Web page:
Actually, I shooed it away. I didn't really want to, but I had one of those come-to-realize moments, and there I was.
Basically, I met with a budding producer who had a treatment for a movie, and, he said, some interest in it, but he needed a script. I liked the material, it was intriguing and interesting, right up my alley, and I was willing to take a shot. The notion was, he thought he could sell it, and we'd both make out pretty well if that happened.
Yes, it's all smoke-and-mirrors down in LaLaLand, and I've hiked along this road before, so I didn't have any great expectations; still, it's like playing the Lottery–can't win if you don't buy a ticket, so I started cranking.
Because the project was near and dear to his heart, he wanted to stay in the creative loop and I thought that wasn't a bad idea. You normally don't want anybody looking over your shoulder, but sometimes, it is better to find out before you get too far on the trek and realize you've taken the wrong route. Been there.
I wrote and sent a few pages. Got back a lot of notes. Addressed them, yea and nay, went on. Sent more pages, got more notes. Same-same. And like Luke in the Millennium Falcon, I started to get a bad feeling about it ...
Far into the draft, I sent another chunk along, and got a long set of notes that finally gave me the sigh-and-headshake-realization: Nothing I wanted to do was going to be what he wanted. Because he had a vision of what it was going to look like, some favorite darlings–quite a few of them–and he wouldn't let me kill any of 'em off.
No, that's crucial! Got to keep that in!
Wait, wait, that over there? That's crucial, too! Can't lose it.
Hang on a second, those sequences? Gotta keep 'em in, it all falls apart without 'em! In fact, why don't we go back and pump that up, make it longer?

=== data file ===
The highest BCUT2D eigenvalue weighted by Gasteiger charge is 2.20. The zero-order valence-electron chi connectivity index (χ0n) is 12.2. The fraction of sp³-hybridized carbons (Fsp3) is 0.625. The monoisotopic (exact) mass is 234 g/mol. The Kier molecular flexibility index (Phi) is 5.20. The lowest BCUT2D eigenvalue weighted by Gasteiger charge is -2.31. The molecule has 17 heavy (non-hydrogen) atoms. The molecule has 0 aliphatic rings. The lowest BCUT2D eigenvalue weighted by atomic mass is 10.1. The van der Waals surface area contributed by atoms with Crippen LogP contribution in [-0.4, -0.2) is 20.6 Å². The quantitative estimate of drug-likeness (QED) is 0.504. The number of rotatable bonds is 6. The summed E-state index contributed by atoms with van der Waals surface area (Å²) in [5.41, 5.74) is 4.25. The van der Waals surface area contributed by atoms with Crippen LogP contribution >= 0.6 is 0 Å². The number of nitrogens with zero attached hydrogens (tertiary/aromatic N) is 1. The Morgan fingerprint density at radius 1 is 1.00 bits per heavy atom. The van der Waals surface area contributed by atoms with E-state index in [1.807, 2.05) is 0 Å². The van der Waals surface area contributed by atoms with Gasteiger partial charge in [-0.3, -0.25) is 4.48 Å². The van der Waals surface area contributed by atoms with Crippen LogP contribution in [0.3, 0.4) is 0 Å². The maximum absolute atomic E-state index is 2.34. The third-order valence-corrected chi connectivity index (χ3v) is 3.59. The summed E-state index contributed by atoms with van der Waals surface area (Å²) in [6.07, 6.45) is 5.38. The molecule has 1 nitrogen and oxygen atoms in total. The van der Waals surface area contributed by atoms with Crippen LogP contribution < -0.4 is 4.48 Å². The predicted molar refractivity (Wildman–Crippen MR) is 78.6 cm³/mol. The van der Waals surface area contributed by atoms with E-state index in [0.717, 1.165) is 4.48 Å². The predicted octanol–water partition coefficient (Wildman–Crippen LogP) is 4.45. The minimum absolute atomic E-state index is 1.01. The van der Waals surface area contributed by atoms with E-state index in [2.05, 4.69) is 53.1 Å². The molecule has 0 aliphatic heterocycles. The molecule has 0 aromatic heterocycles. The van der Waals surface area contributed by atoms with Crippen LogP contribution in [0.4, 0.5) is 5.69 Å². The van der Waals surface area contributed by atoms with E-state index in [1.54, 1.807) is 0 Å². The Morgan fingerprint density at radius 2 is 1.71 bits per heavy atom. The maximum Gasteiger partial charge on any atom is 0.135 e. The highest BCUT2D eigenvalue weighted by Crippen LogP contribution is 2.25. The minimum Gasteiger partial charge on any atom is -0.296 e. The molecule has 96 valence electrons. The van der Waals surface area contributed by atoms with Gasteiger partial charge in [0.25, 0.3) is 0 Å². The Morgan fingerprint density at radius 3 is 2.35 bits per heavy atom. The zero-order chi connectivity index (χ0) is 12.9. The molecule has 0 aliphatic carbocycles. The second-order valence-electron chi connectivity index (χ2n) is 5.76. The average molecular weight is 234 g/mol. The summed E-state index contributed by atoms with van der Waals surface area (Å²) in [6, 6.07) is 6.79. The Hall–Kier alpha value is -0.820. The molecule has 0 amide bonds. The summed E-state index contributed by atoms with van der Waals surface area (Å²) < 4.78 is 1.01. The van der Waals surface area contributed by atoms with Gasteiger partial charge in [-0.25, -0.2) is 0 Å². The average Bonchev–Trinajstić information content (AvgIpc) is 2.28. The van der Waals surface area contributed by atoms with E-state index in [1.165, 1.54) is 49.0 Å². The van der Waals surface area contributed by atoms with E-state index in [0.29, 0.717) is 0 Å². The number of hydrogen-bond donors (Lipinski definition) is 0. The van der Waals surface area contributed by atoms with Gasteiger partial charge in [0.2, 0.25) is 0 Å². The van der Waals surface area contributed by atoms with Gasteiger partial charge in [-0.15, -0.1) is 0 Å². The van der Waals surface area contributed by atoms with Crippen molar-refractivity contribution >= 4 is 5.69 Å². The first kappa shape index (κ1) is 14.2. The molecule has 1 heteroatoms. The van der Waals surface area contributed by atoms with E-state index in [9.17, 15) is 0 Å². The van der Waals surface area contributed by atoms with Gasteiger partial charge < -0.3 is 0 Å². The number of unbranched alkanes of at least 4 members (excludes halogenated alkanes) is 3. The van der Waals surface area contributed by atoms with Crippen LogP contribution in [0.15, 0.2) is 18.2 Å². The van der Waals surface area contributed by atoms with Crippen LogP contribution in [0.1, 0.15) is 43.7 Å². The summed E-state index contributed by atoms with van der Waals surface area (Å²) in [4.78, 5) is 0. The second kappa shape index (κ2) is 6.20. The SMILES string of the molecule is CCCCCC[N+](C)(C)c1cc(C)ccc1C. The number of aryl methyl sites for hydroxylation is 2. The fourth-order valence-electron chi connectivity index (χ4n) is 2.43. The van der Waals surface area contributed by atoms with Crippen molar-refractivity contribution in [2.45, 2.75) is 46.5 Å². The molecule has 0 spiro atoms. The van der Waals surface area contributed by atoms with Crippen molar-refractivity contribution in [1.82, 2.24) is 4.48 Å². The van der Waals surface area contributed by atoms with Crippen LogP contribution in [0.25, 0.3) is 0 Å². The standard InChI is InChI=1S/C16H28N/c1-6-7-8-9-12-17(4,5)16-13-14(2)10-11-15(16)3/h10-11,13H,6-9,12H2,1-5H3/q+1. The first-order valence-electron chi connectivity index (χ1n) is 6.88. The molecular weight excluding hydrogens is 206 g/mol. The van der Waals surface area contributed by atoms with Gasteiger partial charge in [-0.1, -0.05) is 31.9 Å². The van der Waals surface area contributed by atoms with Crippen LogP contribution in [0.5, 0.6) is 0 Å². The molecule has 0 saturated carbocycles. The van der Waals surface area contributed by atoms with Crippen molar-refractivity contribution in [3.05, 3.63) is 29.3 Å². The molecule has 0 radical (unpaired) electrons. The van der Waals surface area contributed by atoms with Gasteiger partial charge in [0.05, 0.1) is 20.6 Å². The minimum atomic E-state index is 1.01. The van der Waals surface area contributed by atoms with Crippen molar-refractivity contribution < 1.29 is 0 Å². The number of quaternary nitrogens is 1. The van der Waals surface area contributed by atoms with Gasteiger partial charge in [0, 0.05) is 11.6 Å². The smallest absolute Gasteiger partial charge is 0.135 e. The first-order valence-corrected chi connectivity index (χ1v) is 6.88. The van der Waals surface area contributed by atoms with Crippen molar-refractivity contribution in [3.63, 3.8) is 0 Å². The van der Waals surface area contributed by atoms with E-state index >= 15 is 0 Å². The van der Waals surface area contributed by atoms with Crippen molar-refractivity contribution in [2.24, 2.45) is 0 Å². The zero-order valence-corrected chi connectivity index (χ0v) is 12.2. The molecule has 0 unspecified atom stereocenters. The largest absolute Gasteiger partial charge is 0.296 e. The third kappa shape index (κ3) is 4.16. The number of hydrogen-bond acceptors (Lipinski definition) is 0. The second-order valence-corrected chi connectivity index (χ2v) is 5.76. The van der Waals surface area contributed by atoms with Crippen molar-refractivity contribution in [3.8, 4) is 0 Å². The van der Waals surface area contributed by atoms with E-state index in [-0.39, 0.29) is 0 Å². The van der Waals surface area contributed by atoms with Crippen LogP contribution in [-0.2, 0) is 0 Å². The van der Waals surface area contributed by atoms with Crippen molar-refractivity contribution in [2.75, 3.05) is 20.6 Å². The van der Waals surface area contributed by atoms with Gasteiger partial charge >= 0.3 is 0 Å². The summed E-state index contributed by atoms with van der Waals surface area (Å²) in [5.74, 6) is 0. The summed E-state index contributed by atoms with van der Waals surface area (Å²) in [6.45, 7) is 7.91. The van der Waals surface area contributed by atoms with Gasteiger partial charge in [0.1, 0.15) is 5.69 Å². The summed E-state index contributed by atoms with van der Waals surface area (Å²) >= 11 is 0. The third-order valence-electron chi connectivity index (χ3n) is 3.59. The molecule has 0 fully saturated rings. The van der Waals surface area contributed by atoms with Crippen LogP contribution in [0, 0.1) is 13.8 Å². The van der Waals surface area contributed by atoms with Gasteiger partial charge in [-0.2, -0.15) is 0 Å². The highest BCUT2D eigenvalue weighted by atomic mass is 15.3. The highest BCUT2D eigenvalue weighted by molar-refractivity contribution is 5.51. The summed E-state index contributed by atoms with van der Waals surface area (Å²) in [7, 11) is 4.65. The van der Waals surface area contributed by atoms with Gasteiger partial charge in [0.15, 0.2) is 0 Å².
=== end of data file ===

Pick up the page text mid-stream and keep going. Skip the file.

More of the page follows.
Why not? Because you can't stuff ten pounds of rice in a two-pound package, I said.
Here's the problem, I realized. He didn't understand that to keep all this stuff in would make the script 250 pp long, and nobody would read it. He said he did, but he really didn't. A studio would look at the manuscript, heft it, and toss it. Yeah, if he was Jim Cameron, they'd snatch it up, but he isn't. (Whatever you think of Cameron and his work, he has, um, a track record: The #1 and #2 highest-grossing movies of all time. If he wanted to do the Chicago Phone Book as his next project, investors would beat each other to death with sacks of money to get a chance to invest in it.)
Some of the darlings with which I was dealing didn't make sense; the don't move the story forward, and can't be shown or explained in dialog that wouldn't run for several pages. You can't, I said, do that. A studio won't stand for it, and if they did, viewers wouldn't come to see it.
Could I give him what he wanted? Sure. But I wouldn't, because in good conscience, I'd be wasting everybody's time, and frankly, I wouldn't want my name on the title page of a script that just stood there and gobble-gobbled.
I liked this guy. He is smart, well-educated, knew what he wanted, and we got along great personally. The core idea is great. But the movie he had in his head wouldn't work on the screen, and wouldn't get that far anyhow. Even if he wrote it himself, and had the screenwriting chops to pull off a decent script, it still wouldn't be the movie in his head. I learned that one a long time ago: what I put on the page was never as good as what I saw in my mind's eye. How it works.
I saw it coming. I tried to soldier on, hoping it wouldn't go the way I thought it would, but it did. More often than not, if you get a bad feeling about something, you should listen to it.
Sometimes, you have to cut your losses and move along.
Not the droids either of us were looking for ...